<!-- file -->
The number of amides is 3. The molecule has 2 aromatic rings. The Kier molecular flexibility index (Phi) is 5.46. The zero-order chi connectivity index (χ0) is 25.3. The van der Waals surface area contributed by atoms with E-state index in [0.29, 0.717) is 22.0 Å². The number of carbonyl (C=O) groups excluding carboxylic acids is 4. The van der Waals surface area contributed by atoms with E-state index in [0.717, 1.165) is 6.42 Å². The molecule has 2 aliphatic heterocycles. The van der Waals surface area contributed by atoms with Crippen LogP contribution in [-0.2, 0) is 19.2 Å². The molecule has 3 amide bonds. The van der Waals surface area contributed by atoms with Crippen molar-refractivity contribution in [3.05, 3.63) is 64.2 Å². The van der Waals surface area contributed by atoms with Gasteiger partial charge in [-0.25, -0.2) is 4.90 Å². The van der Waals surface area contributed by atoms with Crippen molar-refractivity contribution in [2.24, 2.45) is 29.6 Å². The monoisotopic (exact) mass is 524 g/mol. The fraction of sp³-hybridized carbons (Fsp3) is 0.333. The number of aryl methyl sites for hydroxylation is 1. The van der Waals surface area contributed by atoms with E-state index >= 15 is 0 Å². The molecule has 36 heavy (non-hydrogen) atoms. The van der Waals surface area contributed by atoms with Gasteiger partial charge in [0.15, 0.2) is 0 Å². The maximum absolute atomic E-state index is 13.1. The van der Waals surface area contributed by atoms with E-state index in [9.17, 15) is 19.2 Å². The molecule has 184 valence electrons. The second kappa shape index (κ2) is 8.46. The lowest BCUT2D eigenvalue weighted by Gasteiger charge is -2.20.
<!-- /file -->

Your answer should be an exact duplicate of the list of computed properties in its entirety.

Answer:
The number of amides is 3. The molecule has 2 aromatic rings. The Kier molecular flexibility index (Phi) is 5.46. The zero-order chi connectivity index (χ0) is 25.3. The van der Waals surface area contributed by atoms with E-state index in [0.29, 0.717) is 22.0 Å². The number of carbonyl (C=O) groups excluding carboxylic acids is 4. The van der Waals surface area contributed by atoms with E-state index in [0.717, 1.165) is 6.42 Å². The molecule has 2 aliphatic heterocycles. The van der Waals surface area contributed by atoms with Crippen LogP contribution in [-0.2, 0) is 19.2 Å². The molecule has 3 amide bonds. The van der Waals surface area contributed by atoms with Crippen molar-refractivity contribution in [3.05, 3.63) is 64.2 Å². The van der Waals surface area contributed by atoms with Gasteiger partial charge in [-0.25, -0.2) is 4.90 Å². The van der Waals surface area contributed by atoms with Crippen molar-refractivity contribution in [2.24, 2.45) is 29.6 Å². The monoisotopic (exact) mass is 524 g/mol. The fraction of sp³-hybridized carbons (Fsp3) is 0.333. The number of aryl methyl sites for hydroxylation is 1. The van der Waals surface area contributed by atoms with E-state index >= 15 is 0 Å². The molecule has 36 heavy (non-hydrogen) atoms. The van der Waals surface area contributed by atoms with Gasteiger partial charge in [0.15, 0.2) is 0 Å². The maximum absolute atomic E-state index is 13.1. The van der Waals surface area contributed by atoms with E-state index in [9.17, 15) is 19.2 Å². The molecule has 184 valence electrons. The second kappa shape index (κ2) is 8.46. The lowest BCUT2D eigenvalue weighted by Gasteiger charge is -2.20.